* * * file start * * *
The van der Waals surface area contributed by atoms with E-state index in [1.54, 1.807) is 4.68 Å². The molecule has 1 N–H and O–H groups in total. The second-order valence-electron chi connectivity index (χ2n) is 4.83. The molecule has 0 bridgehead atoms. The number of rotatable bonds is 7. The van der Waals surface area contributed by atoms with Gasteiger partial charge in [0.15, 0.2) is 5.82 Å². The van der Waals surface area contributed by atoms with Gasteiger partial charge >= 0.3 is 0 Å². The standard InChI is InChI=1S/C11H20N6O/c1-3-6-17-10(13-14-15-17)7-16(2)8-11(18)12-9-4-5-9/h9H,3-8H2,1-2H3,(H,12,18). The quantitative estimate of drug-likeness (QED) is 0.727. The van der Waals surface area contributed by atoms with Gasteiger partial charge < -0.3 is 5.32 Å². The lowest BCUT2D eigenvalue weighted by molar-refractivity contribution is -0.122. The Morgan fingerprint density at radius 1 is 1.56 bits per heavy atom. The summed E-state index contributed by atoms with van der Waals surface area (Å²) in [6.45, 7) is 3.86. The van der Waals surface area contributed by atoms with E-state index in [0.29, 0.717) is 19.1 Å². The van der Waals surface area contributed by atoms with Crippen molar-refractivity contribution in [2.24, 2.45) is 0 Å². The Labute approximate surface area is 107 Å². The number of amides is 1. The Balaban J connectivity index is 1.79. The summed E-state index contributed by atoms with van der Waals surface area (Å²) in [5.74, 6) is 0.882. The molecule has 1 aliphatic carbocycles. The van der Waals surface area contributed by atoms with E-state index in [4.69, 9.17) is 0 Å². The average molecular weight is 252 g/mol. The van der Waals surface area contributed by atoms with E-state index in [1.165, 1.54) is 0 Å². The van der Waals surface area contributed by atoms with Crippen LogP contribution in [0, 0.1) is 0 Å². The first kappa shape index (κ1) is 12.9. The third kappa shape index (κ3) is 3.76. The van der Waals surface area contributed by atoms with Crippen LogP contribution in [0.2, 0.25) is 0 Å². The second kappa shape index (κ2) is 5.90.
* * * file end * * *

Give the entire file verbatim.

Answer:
The van der Waals surface area contributed by atoms with E-state index in [1.54, 1.807) is 4.68 Å². The molecule has 1 N–H and O–H groups in total. The second-order valence-electron chi connectivity index (χ2n) is 4.83. The molecule has 0 bridgehead atoms. The number of rotatable bonds is 7. The van der Waals surface area contributed by atoms with Gasteiger partial charge in [0.15, 0.2) is 5.82 Å². The van der Waals surface area contributed by atoms with Gasteiger partial charge >= 0.3 is 0 Å². The standard InChI is InChI=1S/C11H20N6O/c1-3-6-17-10(13-14-15-17)7-16(2)8-11(18)12-9-4-5-9/h9H,3-8H2,1-2H3,(H,12,18). The quantitative estimate of drug-likeness (QED) is 0.727. The van der Waals surface area contributed by atoms with Gasteiger partial charge < -0.3 is 5.32 Å². The lowest BCUT2D eigenvalue weighted by molar-refractivity contribution is -0.122. The Morgan fingerprint density at radius 1 is 1.56 bits per heavy atom. The summed E-state index contributed by atoms with van der Waals surface area (Å²) in [6.45, 7) is 3.86. The van der Waals surface area contributed by atoms with E-state index in [0.29, 0.717) is 19.1 Å². The van der Waals surface area contributed by atoms with Crippen molar-refractivity contribution in [2.24, 2.45) is 0 Å². The Labute approximate surface area is 107 Å². The number of amides is 1. The Balaban J connectivity index is 1.79. The summed E-state index contributed by atoms with van der Waals surface area (Å²) in [5.74, 6) is 0.882. The molecule has 1 aliphatic carbocycles. The van der Waals surface area contributed by atoms with E-state index in [4.69, 9.17) is 0 Å². The average molecular weight is 252 g/mol. The van der Waals surface area contributed by atoms with E-state index in [1.165, 1.54) is 0 Å². The van der Waals surface area contributed by atoms with Crippen LogP contribution in [0, 0.1) is 0 Å². The first kappa shape index (κ1) is 12.9. The third kappa shape index (κ3) is 3.76. The van der Waals surface area contributed by atoms with Crippen LogP contribution in [0.2, 0.25) is 0 Å². The second kappa shape index (κ2) is 5.90.